Expert Advice is a column written by Martin Wierbosch, CEO of RM Support. Martin is well known for his expertise on the refrigeration compressors and out of box thinking.

He is passionate about his work and continually searches for better solutions. Follow Martin on LinkedIn and Twitter

This column is intended to help you to overcome the problems you face while dealing with refrigeration compressors.  If you would like to suggest the subject for the next column, let Martin know by sending him an email.

14 December 2010

Why is an inspection important for reciprocating compressors?

There are many types of annual inspection.

Some maintenance staff only carry out the instructions of the compressor block manufacturer. We need to realise that the compressor block is just one part of a whole compressor unit. The manual instructions are only a guideline. Important user information fulfills the balanced maintenance plan. Effects like the start-stop cylus-part load or VSD drive can make a big difference in maintenance. It may not sound logical, but a compressor in 24-hour operation needs less maintenance than an installation that operates only 2000 hours a year with twice the number of stops and starts.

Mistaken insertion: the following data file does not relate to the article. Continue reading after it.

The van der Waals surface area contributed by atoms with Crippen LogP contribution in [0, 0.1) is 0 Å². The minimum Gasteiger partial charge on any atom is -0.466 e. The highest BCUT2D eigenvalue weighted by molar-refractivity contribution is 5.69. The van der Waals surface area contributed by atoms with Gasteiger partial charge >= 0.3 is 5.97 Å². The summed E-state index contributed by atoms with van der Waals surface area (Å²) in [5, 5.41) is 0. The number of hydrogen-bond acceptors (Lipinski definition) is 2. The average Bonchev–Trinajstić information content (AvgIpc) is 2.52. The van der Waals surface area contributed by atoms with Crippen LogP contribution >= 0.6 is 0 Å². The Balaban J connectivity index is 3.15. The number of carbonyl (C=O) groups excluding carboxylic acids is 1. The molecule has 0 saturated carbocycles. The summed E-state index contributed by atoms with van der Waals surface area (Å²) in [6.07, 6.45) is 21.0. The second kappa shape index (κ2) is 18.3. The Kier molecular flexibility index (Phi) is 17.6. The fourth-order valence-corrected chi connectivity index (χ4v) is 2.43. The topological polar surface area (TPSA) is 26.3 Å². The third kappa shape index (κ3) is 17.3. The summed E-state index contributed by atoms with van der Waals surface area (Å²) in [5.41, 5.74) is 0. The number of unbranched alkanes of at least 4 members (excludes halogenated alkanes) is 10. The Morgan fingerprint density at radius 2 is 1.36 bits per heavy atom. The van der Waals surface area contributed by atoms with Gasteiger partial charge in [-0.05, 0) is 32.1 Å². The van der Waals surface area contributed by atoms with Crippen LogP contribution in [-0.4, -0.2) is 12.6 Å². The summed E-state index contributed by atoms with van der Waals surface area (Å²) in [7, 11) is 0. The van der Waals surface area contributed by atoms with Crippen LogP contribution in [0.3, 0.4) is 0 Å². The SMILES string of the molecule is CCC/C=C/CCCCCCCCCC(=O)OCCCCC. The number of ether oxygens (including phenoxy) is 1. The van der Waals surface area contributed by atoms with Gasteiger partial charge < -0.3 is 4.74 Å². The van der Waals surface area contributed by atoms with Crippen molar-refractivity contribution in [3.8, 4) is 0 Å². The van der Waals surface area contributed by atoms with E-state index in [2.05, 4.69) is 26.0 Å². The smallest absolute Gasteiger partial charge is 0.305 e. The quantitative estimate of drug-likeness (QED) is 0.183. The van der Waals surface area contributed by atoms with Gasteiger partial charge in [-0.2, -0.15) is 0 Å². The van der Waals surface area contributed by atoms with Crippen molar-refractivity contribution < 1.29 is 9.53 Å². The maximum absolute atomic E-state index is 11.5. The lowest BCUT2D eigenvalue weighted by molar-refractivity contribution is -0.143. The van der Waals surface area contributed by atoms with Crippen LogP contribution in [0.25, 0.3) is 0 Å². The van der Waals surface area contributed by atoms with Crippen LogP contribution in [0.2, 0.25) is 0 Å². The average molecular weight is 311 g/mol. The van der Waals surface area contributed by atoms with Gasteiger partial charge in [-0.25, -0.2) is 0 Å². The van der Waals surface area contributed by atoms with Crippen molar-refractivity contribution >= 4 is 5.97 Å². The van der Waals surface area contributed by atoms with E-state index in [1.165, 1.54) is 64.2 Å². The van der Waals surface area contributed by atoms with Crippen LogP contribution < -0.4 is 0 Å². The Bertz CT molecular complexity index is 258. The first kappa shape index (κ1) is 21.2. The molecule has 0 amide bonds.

22 November 2010

Part load energy consumption of screw compressors

The capacity of most fixed-drive speed compressors is controlled by creating an internal leak in the compressor. The design is calculated on a working condition of roughly -35/+35°C.

Usually a compressor is designed to work at full load (100%) capacity. In reality, however, most compressors operate at part load capacity.

 

22 November 2010

Save on operational costs by using the right oil

The compressor is the heart of the refrigeration system. In order to sustain its efficiency and low operating costs, it must be properly lubricated. The lubricant in an ammonia compressor must provide protection against friction and wear, and also serve as a coolant.

15 November 2010

How to reduce oil carryover in refrigeration compressors

The majority of compressors used in refrigeration systems are oil-injected. Sometimes a compressor unit shows higher oil consumption than calculated.

Over the last five years we have investigated the most common causes of oil carryover. During our field investigations, we noted interesting findings related to oil carry over. We found that older compressor installations started to show more oil consumption than they had originally demonstrated.

15 November 2010

BLISTERING damage and the shaft seals

The most common reason for shaft seal failure is blistering. Blisters form unexpectedly and degrade the surface of the seal face, causing irregularities in the  running area and resulting in poor performance -- higher leak rates and higher friction -- causing failure of the shaft seal.